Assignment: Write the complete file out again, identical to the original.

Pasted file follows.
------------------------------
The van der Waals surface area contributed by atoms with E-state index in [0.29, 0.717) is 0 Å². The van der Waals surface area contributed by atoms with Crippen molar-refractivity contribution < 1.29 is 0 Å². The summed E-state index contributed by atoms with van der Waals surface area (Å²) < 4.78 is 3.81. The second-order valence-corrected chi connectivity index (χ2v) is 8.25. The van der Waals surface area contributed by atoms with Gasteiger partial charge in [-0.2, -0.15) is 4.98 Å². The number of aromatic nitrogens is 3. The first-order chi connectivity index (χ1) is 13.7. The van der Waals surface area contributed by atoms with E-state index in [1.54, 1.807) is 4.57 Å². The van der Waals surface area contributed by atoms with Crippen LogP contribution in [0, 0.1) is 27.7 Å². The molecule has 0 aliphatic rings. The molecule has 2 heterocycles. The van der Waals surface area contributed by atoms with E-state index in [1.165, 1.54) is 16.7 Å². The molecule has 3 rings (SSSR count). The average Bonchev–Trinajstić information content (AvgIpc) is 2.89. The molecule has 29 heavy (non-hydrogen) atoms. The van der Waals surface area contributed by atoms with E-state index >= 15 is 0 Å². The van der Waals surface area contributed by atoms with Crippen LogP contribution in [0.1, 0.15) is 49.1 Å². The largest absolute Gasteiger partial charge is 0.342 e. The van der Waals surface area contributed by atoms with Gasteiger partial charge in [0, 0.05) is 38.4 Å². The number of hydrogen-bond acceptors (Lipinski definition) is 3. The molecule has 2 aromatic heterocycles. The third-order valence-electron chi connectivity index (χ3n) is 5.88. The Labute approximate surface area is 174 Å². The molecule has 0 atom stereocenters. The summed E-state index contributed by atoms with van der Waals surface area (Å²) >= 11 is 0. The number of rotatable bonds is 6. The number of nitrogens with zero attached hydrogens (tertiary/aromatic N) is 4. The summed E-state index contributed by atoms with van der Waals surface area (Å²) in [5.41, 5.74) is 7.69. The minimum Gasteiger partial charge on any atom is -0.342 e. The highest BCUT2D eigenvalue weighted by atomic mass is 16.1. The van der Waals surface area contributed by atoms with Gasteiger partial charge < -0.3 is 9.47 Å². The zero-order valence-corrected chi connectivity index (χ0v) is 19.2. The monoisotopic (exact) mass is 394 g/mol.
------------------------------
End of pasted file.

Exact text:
The van der Waals surface area contributed by atoms with E-state index in [0.29, 0.717) is 0 Å². The van der Waals surface area contributed by atoms with Crippen molar-refractivity contribution < 1.29 is 0 Å². The summed E-state index contributed by atoms with van der Waals surface area (Å²) < 4.78 is 3.81. The second-order valence-corrected chi connectivity index (χ2v) is 8.25. The van der Waals surface area contributed by atoms with Gasteiger partial charge in [-0.2, -0.15) is 4.98 Å². The number of aromatic nitrogens is 3. The first-order chi connectivity index (χ1) is 13.7. The van der Waals surface area contributed by atoms with E-state index in [1.54, 1.807) is 4.57 Å². The van der Waals surface area contributed by atoms with Crippen LogP contribution in [0, 0.1) is 27.7 Å². The molecule has 0 aliphatic rings. The molecule has 2 heterocycles. The van der Waals surface area contributed by atoms with E-state index in [1.165, 1.54) is 16.7 Å². The molecule has 3 rings (SSSR count). The average Bonchev–Trinajstić information content (AvgIpc) is 2.89. The molecule has 29 heavy (non-hydrogen) atoms. The van der Waals surface area contributed by atoms with E-state index >= 15 is 0 Å². The van der Waals surface area contributed by atoms with Crippen LogP contribution in [0.1, 0.15) is 49.1 Å². The largest absolute Gasteiger partial charge is 0.342 e. The van der Waals surface area contributed by atoms with Gasteiger partial charge in [0, 0.05) is 38.4 Å². The number of hydrogen-bond acceptors (Lipinski definition) is 3. The molecule has 2 aromatic heterocycles. The third-order valence-electron chi connectivity index (χ3n) is 5.88. The Labute approximate surface area is 174 Å². The molecule has 0 atom stereocenters. The summed E-state index contributed by atoms with van der Waals surface area (Å²) >= 11 is 0. The number of rotatable bonds is 6. The number of nitrogens with zero attached hydrogens (tertiary/aromatic N) is 4. The summed E-state index contributed by atoms with van der Waals surface area (Å²) in [5.41, 5.74) is 7.69. The minimum Gasteiger partial charge on any atom is -0.342 e. The highest BCUT2D eigenvalue weighted by atomic mass is 16.1. The van der Waals surface area contributed by atoms with Gasteiger partial charge < -0.3 is 9.47 Å². The zero-order valence-corrected chi connectivity index (χ0v) is 19.2. The monoisotopic (exact) mass is 394 g/mol.